How to downgrade .net application framework version in visual studio?


👤 Diwas Poudel    🕒 Jan 30 2020    📁 Fix    📜 0 comment

Downgrade .net application Version

It's quite interesting to see that the project works just fine locally. And its time to upload to the server. You have uploaded successfully. But you try to access the site in the browser you may get NuGet package compatibility related issues. And this may irritate you. Sometime it may take a day to solve the problem.

Microsoft usually upgrades DLL files for bug fixing, for improving performances, for resolving the security-related issues, etc.

A solution to all the problem like:

  • VS 2019 downgrades .NET 4.7 projects to target framework version 4.6.1.
  • How to downgrade the target framework from 4.5 to 4.0?
  • How to downgrade the target framework from 4.7.2 to 4.5.2?
  • Downgrading .NET Framework causing  packages related issues

can be solved by following below step by step.


There are two ways of solving this issue.

1) Downgrade your application to the required .net framework that the IIS server is asking.


2) Upgrade IIS Server to the version that your application is asking.

Doing Step 2 is beyond the scope of this tutorial. Here, I followed step 1.

 

Downgrade .net application

1) Open your project in visual studio

First, open your project in visual studio. 

2) Check the .net framework installed in your application.

  • Right-click on your project file (not a solution) 
  • Click on "Properties".
  • Then under "Application" tabs look at the "Target Framework" dropdown section.
  • Here, we can see this project is running at 4.7.2 .net framework version.

Also, you will find all the package installed is targeting 4.7.2 .net framework as shown below.

  • Open packages.config file.

packages.config looks like this:

 
<?xml version="1.0" encoding="utf-8"?>
<packages>
  <package id="Antlr" version="3.5.0.2" targetFramework="net472" />
  <package id="bootstrap" version="3.4.1" targetFramework="net472" />
  <package id="jQuery" version="3.4.1" targetFramework="net472" />
   ------
  <package id="Newtonsoft.Json" version="12.0.2" targetFramework="net472" />
</packages>

 

3) Change the current .net framework to required .net framework

Here, I am having 4.7.2 .net framework and I am targeting the .net framework to 4.5.2  as shown below.

Then you may get a warning message as shown below.

 
 Warning: Some NuGet packages were installed using a target framework different from the current target framework and may need to be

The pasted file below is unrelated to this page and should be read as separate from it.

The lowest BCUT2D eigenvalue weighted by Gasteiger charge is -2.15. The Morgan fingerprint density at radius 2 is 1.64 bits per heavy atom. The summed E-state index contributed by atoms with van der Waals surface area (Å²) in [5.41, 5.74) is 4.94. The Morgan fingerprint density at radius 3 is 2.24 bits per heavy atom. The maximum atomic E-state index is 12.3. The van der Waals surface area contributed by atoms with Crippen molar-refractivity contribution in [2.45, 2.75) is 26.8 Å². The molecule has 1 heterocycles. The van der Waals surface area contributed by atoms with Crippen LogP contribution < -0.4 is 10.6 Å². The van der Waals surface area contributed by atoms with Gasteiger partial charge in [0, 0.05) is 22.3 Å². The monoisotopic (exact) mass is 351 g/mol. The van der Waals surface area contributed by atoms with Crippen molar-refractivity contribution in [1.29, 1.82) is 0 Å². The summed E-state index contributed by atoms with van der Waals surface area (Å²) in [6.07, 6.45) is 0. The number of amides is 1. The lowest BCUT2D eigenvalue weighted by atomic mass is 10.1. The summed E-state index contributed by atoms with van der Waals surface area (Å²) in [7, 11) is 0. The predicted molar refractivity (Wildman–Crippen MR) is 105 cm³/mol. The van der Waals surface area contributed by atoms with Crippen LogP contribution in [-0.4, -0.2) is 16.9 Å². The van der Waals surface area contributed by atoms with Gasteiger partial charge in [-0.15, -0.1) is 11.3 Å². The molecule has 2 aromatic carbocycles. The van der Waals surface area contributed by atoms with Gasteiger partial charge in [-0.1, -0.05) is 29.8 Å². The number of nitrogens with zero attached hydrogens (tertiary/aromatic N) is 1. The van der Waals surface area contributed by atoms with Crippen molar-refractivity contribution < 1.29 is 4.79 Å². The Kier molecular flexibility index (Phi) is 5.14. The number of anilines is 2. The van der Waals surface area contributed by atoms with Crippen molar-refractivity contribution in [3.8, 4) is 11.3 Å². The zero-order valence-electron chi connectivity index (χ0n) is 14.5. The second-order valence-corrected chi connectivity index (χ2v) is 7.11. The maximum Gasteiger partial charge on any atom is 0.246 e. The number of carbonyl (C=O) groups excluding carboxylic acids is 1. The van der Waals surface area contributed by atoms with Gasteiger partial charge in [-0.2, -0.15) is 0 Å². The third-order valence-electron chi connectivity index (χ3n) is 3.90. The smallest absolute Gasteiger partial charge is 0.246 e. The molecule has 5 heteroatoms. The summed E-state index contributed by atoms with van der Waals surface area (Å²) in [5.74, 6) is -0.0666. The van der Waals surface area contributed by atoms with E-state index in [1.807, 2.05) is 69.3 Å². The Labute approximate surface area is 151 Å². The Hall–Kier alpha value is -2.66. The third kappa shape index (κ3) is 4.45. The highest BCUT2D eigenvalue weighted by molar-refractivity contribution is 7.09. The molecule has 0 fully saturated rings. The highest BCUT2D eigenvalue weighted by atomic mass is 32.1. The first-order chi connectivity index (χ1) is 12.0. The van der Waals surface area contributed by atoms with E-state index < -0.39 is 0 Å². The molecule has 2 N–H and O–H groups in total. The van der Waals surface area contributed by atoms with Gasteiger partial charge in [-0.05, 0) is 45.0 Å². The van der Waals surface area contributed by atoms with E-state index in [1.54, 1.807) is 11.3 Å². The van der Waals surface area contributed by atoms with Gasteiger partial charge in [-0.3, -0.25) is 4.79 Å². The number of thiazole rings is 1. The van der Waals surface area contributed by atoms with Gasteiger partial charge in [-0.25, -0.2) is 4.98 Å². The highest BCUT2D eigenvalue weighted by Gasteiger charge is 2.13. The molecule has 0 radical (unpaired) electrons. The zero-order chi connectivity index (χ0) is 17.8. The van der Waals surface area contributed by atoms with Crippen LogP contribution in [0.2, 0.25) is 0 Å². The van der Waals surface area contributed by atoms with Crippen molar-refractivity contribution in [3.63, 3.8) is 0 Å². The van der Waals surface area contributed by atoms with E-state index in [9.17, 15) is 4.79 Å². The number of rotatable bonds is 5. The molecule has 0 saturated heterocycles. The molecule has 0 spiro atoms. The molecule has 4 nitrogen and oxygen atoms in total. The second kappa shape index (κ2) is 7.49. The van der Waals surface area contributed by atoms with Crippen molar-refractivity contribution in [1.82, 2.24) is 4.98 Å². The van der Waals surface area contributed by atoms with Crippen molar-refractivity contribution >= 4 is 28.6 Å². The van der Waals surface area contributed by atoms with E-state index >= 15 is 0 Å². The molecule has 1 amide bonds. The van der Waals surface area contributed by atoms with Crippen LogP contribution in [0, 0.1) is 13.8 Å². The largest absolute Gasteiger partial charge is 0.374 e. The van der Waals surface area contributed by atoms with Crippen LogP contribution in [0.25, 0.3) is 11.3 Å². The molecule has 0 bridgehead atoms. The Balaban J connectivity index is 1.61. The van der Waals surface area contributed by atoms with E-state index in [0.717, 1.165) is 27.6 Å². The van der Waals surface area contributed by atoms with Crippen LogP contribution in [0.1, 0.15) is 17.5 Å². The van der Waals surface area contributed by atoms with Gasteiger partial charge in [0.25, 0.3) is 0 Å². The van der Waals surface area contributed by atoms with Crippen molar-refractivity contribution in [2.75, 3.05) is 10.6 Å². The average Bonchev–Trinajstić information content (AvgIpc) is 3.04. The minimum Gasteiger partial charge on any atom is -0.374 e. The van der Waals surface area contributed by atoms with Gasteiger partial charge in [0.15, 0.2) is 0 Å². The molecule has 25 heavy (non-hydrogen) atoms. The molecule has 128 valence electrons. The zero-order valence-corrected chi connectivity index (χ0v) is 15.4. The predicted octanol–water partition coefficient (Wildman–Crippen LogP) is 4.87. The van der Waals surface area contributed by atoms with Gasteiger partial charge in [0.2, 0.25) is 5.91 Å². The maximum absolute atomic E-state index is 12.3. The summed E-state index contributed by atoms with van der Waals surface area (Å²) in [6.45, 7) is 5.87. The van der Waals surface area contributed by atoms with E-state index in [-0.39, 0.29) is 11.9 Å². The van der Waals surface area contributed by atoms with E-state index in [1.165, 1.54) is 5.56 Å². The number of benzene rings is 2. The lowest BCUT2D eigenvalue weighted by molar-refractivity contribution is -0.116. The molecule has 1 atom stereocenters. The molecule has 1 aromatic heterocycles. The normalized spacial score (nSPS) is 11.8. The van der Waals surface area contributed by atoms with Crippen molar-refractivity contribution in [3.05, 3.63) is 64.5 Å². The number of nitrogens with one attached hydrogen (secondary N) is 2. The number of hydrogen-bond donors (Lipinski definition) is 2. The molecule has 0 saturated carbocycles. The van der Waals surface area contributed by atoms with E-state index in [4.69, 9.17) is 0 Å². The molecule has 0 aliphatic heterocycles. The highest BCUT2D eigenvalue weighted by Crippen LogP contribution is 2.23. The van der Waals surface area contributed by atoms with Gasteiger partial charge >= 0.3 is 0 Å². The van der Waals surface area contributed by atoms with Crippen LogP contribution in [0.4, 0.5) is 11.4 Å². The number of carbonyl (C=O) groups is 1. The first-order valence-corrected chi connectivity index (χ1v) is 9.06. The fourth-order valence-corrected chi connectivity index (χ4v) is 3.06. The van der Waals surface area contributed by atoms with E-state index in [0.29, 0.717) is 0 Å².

reinstalled. Visit https://docs.nuget.org/docs/workflows/reinstalling-packages for more information. Packages affected:
Microsoft.CodeDom.Providers.DotNetCompilerPlatform
DowngradeApplication

4)Update the NuGet package using the NuGet package console.

  • Tool > Nuget Package Manager > Package Manager Console   and type below command

💡 Note! You must have NuGet version 2.1 for using the package manager console. For version less than Nuget version 2.1 visit here. 👉
 

 

5) Check .net framework installed in a package.config file.



  <?xml version="1.0" encoding="utf-8"?>
<packages>
  <package id="Antlr" version="3.5.0.2" targetFramework="net452" />
  <package id="bootstrap" version="3.4.1" targetFramework="net452" />
  <package id="jQuery" version="3.4.1" targetFramework="net452" />
   ------
  <package id="Newtonsoft.Json" version="12.0.2" targetFramework="net452" />
---
</packages>

Now, our application is targeting to 4.5.2 .net framework.

So, finally, we have successfully downgraded the .net framework.

 

Note: If you have multiple projects in a solution then repeat the same steps as above for all projects.

 

For NuGet version < 2.1

If you have NuGet version less than 2.1 then the above method doesn't work. Follow the below steps:

NuGet 2.0 and less doesn't deal very well with re-targeting your applications. To change the target frameworks of your packages, you will need to uninstall each package and reinstall all those packages again.

Conclusion

It seems that it can be simple to downgrade a project, but it takes a long time to find a solution. Thanks, visual studio for such wonderful tools.